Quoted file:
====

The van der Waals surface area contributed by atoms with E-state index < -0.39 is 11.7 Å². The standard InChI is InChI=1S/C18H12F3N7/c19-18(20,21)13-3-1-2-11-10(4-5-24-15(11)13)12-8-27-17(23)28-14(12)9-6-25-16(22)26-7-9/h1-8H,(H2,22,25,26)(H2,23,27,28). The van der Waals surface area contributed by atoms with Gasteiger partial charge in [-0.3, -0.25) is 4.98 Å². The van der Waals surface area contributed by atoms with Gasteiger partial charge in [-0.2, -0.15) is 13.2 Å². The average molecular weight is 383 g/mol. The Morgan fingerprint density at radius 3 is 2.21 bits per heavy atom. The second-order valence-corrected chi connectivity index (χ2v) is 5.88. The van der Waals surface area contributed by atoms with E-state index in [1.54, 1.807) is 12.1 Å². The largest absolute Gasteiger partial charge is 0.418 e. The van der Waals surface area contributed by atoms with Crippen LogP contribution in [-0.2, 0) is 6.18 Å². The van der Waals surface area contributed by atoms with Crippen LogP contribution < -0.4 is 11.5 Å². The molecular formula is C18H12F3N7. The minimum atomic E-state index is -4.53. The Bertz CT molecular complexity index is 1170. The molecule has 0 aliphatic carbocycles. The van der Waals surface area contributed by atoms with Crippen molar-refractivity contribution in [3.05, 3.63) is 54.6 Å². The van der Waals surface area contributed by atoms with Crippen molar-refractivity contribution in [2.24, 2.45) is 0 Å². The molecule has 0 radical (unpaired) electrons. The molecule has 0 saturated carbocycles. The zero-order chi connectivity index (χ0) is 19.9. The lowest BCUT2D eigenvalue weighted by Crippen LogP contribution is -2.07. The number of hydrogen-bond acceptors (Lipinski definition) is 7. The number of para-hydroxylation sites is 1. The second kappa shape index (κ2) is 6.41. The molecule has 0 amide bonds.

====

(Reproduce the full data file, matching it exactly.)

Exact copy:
The van der Waals surface area contributed by atoms with E-state index < -0.39 is 11.7 Å². The standard InChI is InChI=1S/C18H12F3N7/c19-18(20,21)13-3-1-2-11-10(4-5-24-15(11)13)12-8-27-17(23)28-14(12)9-6-25-16(22)26-7-9/h1-8H,(H2,22,25,26)(H2,23,27,28). The van der Waals surface area contributed by atoms with Gasteiger partial charge in [-0.3, -0.25) is 4.98 Å². The van der Waals surface area contributed by atoms with Gasteiger partial charge in [-0.2, -0.15) is 13.2 Å². The average molecular weight is 383 g/mol. The Morgan fingerprint density at radius 3 is 2.21 bits per heavy atom. The second-order valence-corrected chi connectivity index (χ2v) is 5.88. The van der Waals surface area contributed by atoms with E-state index in [1.54, 1.807) is 12.1 Å². The largest absolute Gasteiger partial charge is 0.418 e. The van der Waals surface area contributed by atoms with Crippen LogP contribution in [-0.2, 0) is 6.18 Å². The van der Waals surface area contributed by atoms with Crippen LogP contribution < -0.4 is 11.5 Å². The molecular formula is C18H12F3N7. The minimum atomic E-state index is -4.53. The Bertz CT molecular complexity index is 1170. The molecule has 0 aliphatic carbocycles. The van der Waals surface area contributed by atoms with Crippen molar-refractivity contribution in [3.05, 3.63) is 54.6 Å². The van der Waals surface area contributed by atoms with Crippen molar-refractivity contribution in [2.24, 2.45) is 0 Å². The molecule has 0 radical (unpaired) electrons. The molecule has 0 saturated carbocycles. The zero-order chi connectivity index (χ0) is 19.9. The lowest BCUT2D eigenvalue weighted by Crippen LogP contribution is -2.07. The number of hydrogen-bond acceptors (Lipinski definition) is 7. The number of para-hydroxylation sites is 1. The second kappa shape index (κ2) is 6.41. The molecule has 0 amide bonds.